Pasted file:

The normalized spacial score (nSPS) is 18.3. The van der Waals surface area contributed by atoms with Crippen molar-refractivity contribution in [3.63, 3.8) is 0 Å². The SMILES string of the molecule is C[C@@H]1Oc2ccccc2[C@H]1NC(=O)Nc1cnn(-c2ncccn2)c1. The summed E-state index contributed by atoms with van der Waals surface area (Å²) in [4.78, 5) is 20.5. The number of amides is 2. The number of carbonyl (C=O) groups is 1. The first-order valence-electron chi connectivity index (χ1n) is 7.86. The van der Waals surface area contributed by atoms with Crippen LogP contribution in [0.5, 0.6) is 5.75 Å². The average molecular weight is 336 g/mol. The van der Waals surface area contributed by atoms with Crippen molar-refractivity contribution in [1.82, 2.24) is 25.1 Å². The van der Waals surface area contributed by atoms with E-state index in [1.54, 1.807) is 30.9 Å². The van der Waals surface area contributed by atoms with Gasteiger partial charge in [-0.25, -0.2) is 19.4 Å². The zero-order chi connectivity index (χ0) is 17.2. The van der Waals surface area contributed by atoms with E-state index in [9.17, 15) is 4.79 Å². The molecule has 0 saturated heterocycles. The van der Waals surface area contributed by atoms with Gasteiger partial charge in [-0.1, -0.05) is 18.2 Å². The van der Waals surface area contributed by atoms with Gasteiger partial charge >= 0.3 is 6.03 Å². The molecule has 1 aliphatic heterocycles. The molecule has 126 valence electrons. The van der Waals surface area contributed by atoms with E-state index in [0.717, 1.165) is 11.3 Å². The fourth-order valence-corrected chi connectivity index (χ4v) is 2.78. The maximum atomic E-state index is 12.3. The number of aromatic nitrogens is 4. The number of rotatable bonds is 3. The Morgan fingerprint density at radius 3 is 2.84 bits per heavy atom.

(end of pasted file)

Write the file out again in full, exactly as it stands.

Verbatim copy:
The normalized spacial score (nSPS) is 18.3. The van der Waals surface area contributed by atoms with Crippen molar-refractivity contribution in [3.63, 3.8) is 0 Å². The SMILES string of the molecule is C[C@@H]1Oc2ccccc2[C@H]1NC(=O)Nc1cnn(-c2ncccn2)c1. The summed E-state index contributed by atoms with van der Waals surface area (Å²) in [4.78, 5) is 20.5. The number of amides is 2. The number of carbonyl (C=O) groups is 1. The first-order valence-electron chi connectivity index (χ1n) is 7.86. The van der Waals surface area contributed by atoms with Crippen LogP contribution in [0.5, 0.6) is 5.75 Å². The average molecular weight is 336 g/mol. The van der Waals surface area contributed by atoms with Crippen molar-refractivity contribution in [1.82, 2.24) is 25.1 Å². The van der Waals surface area contributed by atoms with E-state index in [1.54, 1.807) is 30.9 Å². The van der Waals surface area contributed by atoms with Gasteiger partial charge in [-0.25, -0.2) is 19.4 Å². The zero-order chi connectivity index (χ0) is 17.2. The van der Waals surface area contributed by atoms with E-state index in [9.17, 15) is 4.79 Å². The molecule has 0 saturated heterocycles. The van der Waals surface area contributed by atoms with Gasteiger partial charge in [-0.1, -0.05) is 18.2 Å². The van der Waals surface area contributed by atoms with Gasteiger partial charge >= 0.3 is 6.03 Å². The molecule has 1 aliphatic heterocycles. The molecule has 126 valence electrons. The van der Waals surface area contributed by atoms with E-state index in [0.717, 1.165) is 11.3 Å². The fourth-order valence-corrected chi connectivity index (χ4v) is 2.78. The maximum atomic E-state index is 12.3. The number of aromatic nitrogens is 4. The number of rotatable bonds is 3. The Morgan fingerprint density at radius 3 is 2.84 bits per heavy atom.